I've heard other people say that the static reducers didn't help. I cant remember if wearing rubber boots did. Someone said wearing rubber gloves took care of the problem.
I wanted to share a story so you are very careful. Someone was removing a slinky over the horses head and it got shocked, took off running with slinky hanging over its head and it couldn't see. Stepped on the slinky and it flipped the horse breaking its neck. Just a warning so you handle your blankets/horse in an area where your horse cant get loose and run.
Edited by: CHURUMBEQUE at: 10/12/2014 (18:40)
current weight: 201.0
Fitness Minutes: (6,671) Posts: 3,491 3/5/13 10:33 P
Wow!! What a team!! TY for all of the replies!! I will trial and see what works best!! Luckily we are having a "warm" spell! Mid upper 20's and low 30's so I don't have to blanket! Maybe flurries in the forecast too. Dry cold unusual for Maine!! Can't wait for "Mud season" and warmer temps! LOL!
It is so dry here that it is a real problem, my gelding is high strung enough without zapping him with my glove when petting him.
I had to CUT a very nice fleece closed front blanket liner off of him a few weeks ago because it was zapping him so bad I could not pull it off over his head. I even sprayed a conditioner mix all over him and the blanket but it was zapping form the first 1/4 inch lift at hindquarters.
I cut it straight down the front so I will have a chest strap sewn on to avoid potential over the head zapping.
I have heard spraying with a show sheen type of product underneath real good helps, I will have to try that!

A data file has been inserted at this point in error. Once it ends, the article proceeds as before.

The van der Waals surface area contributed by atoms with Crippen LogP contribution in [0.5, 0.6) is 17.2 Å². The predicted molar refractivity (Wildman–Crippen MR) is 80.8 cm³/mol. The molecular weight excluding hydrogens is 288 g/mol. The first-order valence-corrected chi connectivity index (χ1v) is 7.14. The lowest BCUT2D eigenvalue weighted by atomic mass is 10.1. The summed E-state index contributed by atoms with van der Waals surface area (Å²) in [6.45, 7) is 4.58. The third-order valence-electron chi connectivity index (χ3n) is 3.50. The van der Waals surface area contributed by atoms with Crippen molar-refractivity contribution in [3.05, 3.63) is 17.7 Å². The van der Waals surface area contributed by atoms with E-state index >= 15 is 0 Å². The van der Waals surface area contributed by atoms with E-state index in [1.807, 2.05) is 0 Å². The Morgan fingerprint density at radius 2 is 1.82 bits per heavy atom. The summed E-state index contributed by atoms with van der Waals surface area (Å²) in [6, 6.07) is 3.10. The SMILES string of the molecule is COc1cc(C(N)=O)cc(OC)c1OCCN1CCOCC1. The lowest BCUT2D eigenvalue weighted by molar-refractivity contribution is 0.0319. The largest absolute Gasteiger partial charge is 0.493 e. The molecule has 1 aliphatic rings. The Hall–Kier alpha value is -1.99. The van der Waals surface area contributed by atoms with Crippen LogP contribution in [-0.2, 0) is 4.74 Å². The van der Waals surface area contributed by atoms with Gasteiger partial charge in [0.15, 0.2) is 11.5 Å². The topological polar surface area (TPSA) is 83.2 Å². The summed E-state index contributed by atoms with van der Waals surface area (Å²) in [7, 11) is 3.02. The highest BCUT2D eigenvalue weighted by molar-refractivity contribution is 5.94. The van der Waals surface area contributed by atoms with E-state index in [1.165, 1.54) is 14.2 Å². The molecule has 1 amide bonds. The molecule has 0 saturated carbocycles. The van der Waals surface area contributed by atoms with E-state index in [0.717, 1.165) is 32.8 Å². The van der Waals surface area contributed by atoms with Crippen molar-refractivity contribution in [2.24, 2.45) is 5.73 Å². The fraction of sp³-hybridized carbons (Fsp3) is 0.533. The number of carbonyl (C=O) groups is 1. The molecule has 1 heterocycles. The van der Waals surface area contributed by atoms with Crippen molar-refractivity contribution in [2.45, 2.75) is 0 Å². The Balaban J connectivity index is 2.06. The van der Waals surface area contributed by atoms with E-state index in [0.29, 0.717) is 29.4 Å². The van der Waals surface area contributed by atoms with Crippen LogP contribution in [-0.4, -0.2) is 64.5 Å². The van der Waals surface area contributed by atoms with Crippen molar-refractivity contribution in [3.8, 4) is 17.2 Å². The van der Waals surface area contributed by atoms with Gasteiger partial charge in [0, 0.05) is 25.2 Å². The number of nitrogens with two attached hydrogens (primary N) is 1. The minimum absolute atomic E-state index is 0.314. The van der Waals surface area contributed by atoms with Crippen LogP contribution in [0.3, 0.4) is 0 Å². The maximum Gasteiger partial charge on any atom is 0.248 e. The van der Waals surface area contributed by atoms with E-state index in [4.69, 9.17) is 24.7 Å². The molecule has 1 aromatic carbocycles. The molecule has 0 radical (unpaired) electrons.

I ran into that when I moved to the dry cold winter climate of western Nebraska. I found that if I grounded myself to something metal (like the pipe fence) while removing a blanket it was a big help. Also spritzing my brushes with a little grooming spray (like diluted conditioner) picked up dust and did not generate more static. Of course, you don't want to soak anything but it sure helped to have a lite mist. I also used a good detangler on the tails, they seem to generate their own static field otherwise! If the ground is a bit muddy, there is not nearly as much static.
I have the ability of single-minded determination and focu... Hey, look! A horse!
When I first rescued my boy Cole, he had lived his whole life in a heated box stall (15 years!). He never got to experience growing a winter coat and his hair was like velvet. I've never seen anything like it but the static electricity was amazing. The dust would stick to it and he would never look black. You could write messages on his belly and everyone would laugh. Anyway I got these wipes made to get rid of the static and those worked real good. They were a little pricey though. I forget the brand but I got them at Stateline Tack. You guys still have those back east right? Now that Cole is able to grow a winter coat for the last two years, the static problem is gone. Good Luck!
Hi There! You can spray the insides of your blankets with Static Guard (you can buy it at walmart or usually any drug store) and that will help. Also try on your brushes, or dip your grooming brush in water before laying it on your horse. Overly dry air usually creates more static, so you must be having an unusually low humidity level in your area this year. Good luck!
Pounds lost: 36.6
Fitness Minutes: (6,974) Posts: 167 2/10/10 11:39 A
Has anyone else had this issue come up in the winter with shifting, Removing blankets or with grooming horses??? I never did before this winter ,using the same blankets etc!! My poor gelding,Liam!! One prickle of a shock and he begins to panic even when I touch him!! :( grooming should be relaxing/calming especially in the winter!! Yikes!! Any ideas on how to prevent this???
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